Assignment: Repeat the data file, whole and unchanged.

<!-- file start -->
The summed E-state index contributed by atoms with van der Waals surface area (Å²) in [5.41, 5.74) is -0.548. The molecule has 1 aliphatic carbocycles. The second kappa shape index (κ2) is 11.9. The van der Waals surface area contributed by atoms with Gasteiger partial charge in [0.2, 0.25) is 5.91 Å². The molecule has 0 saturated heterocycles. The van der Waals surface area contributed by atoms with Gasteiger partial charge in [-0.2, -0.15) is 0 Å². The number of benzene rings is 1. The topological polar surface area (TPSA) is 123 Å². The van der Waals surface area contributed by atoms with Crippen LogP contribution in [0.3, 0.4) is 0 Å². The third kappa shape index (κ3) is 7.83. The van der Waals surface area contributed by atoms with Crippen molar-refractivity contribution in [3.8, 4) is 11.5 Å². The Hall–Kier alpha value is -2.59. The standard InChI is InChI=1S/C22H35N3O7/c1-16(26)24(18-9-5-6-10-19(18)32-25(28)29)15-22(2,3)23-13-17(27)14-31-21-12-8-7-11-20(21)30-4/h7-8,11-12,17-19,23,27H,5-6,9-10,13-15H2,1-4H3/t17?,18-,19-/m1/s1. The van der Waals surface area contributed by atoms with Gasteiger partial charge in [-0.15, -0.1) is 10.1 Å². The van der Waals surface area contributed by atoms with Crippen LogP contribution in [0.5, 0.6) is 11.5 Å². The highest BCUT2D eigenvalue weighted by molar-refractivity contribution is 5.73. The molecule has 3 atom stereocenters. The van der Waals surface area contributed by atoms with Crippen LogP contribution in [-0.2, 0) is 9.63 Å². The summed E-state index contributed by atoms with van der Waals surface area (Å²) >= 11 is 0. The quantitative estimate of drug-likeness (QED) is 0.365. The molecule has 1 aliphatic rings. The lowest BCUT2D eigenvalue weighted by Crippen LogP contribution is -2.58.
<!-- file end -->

The summed E-state index contributed by atoms with van der Waals surface area (Å²) in [5.41, 5.74) is -0.548. The molecule has 1 aliphatic carbocycles. The second kappa shape index (κ2) is 11.9. The van der Waals surface area contributed by atoms with Gasteiger partial charge in [0.2, 0.25) is 5.91 Å². The molecule has 0 saturated heterocycles. The van der Waals surface area contributed by atoms with Gasteiger partial charge in [-0.2, -0.15) is 0 Å². The number of benzene rings is 1. The topological polar surface area (TPSA) is 123 Å². The van der Waals surface area contributed by atoms with Crippen LogP contribution in [0.3, 0.4) is 0 Å². The third kappa shape index (κ3) is 7.83. The van der Waals surface area contributed by atoms with Crippen molar-refractivity contribution in [3.8, 4) is 11.5 Å². The Hall–Kier alpha value is -2.59. The standard InChI is InChI=1S/C22H35N3O7/c1-16(26)24(18-9-5-6-10-19(18)32-25(28)29)15-22(2,3)23-13-17(27)14-31-21-12-8-7-11-20(21)30-4/h7-8,11-12,17-19,23,27H,5-6,9-10,13-15H2,1-4H3/t17?,18-,19-/m1/s1. The van der Waals surface area contributed by atoms with Gasteiger partial charge in [-0.15, -0.1) is 10.1 Å². The van der Waals surface area contributed by atoms with Crippen LogP contribution in [0.5, 0.6) is 11.5 Å². The highest BCUT2D eigenvalue weighted by molar-refractivity contribution is 5.73. The molecule has 3 atom stereocenters. The van der Waals surface area contributed by atoms with Crippen LogP contribution in [-0.2, 0) is 9.63 Å². The summed E-state index contributed by atoms with van der Waals surface area (Å²) >= 11 is 0. The quantitative estimate of drug-likeness (QED) is 0.365. The molecule has 1 aliphatic rings. The lowest BCUT2D eigenvalue weighted by Crippen LogP contribution is -2.58.